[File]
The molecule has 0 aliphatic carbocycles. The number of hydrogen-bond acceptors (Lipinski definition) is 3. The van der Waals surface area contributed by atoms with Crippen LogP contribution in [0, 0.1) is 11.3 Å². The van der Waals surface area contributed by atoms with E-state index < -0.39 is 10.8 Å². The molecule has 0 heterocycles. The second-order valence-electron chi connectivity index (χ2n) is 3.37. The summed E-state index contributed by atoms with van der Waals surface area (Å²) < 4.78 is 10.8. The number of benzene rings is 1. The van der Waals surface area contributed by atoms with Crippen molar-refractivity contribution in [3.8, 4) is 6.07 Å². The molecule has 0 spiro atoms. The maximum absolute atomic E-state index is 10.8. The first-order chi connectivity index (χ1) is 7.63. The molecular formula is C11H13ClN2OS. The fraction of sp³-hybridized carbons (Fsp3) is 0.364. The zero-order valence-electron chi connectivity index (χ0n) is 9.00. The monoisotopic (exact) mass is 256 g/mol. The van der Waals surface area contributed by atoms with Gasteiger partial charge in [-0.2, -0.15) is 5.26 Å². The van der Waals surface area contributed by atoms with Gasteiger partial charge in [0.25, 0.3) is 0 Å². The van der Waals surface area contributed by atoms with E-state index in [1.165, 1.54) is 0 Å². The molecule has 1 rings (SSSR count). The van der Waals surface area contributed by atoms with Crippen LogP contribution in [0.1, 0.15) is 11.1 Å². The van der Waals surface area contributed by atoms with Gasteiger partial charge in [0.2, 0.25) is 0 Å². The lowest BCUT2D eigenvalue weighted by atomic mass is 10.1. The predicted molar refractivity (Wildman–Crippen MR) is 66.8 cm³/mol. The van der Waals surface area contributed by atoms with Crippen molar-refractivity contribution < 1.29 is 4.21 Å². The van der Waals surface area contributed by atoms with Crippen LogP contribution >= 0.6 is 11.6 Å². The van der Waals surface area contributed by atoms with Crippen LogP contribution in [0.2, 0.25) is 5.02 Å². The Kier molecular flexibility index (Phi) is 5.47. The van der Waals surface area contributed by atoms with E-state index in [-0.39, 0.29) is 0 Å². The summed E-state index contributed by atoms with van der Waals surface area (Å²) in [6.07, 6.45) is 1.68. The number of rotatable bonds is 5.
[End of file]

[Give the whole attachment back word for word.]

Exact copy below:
The molecule has 0 aliphatic carbocycles. The number of hydrogen-bond acceptors (Lipinski definition) is 3. The van der Waals surface area contributed by atoms with Crippen LogP contribution in [0, 0.1) is 11.3 Å². The van der Waals surface area contributed by atoms with E-state index < -0.39 is 10.8 Å². The molecule has 0 heterocycles. The second-order valence-electron chi connectivity index (χ2n) is 3.37. The summed E-state index contributed by atoms with van der Waals surface area (Å²) < 4.78 is 10.8. The number of benzene rings is 1. The van der Waals surface area contributed by atoms with Crippen molar-refractivity contribution in [3.8, 4) is 6.07 Å². The molecule has 0 spiro atoms. The maximum absolute atomic E-state index is 10.8. The first-order chi connectivity index (χ1) is 7.63. The molecular formula is C11H13ClN2OS. The fraction of sp³-hybridized carbons (Fsp3) is 0.364. The zero-order valence-electron chi connectivity index (χ0n) is 9.00. The monoisotopic (exact) mass is 256 g/mol. The van der Waals surface area contributed by atoms with Gasteiger partial charge in [-0.2, -0.15) is 5.26 Å². The van der Waals surface area contributed by atoms with Gasteiger partial charge in [0.25, 0.3) is 0 Å². The van der Waals surface area contributed by atoms with E-state index in [1.165, 1.54) is 0 Å². The molecule has 1 rings (SSSR count). The van der Waals surface area contributed by atoms with Crippen LogP contribution in [0.1, 0.15) is 11.1 Å². The van der Waals surface area contributed by atoms with Gasteiger partial charge in [0.2, 0.25) is 0 Å². The lowest BCUT2D eigenvalue weighted by atomic mass is 10.1. The predicted molar refractivity (Wildman–Crippen MR) is 66.8 cm³/mol. The van der Waals surface area contributed by atoms with Crippen molar-refractivity contribution < 1.29 is 4.21 Å². The van der Waals surface area contributed by atoms with Crippen LogP contribution >= 0.6 is 11.6 Å². The van der Waals surface area contributed by atoms with Crippen LogP contribution in [0.2, 0.25) is 5.02 Å². The Kier molecular flexibility index (Phi) is 5.47. The van der Waals surface area contributed by atoms with E-state index in [-0.39, 0.29) is 0 Å². The summed E-state index contributed by atoms with van der Waals surface area (Å²) in [6.07, 6.45) is 1.68. The number of rotatable bonds is 5.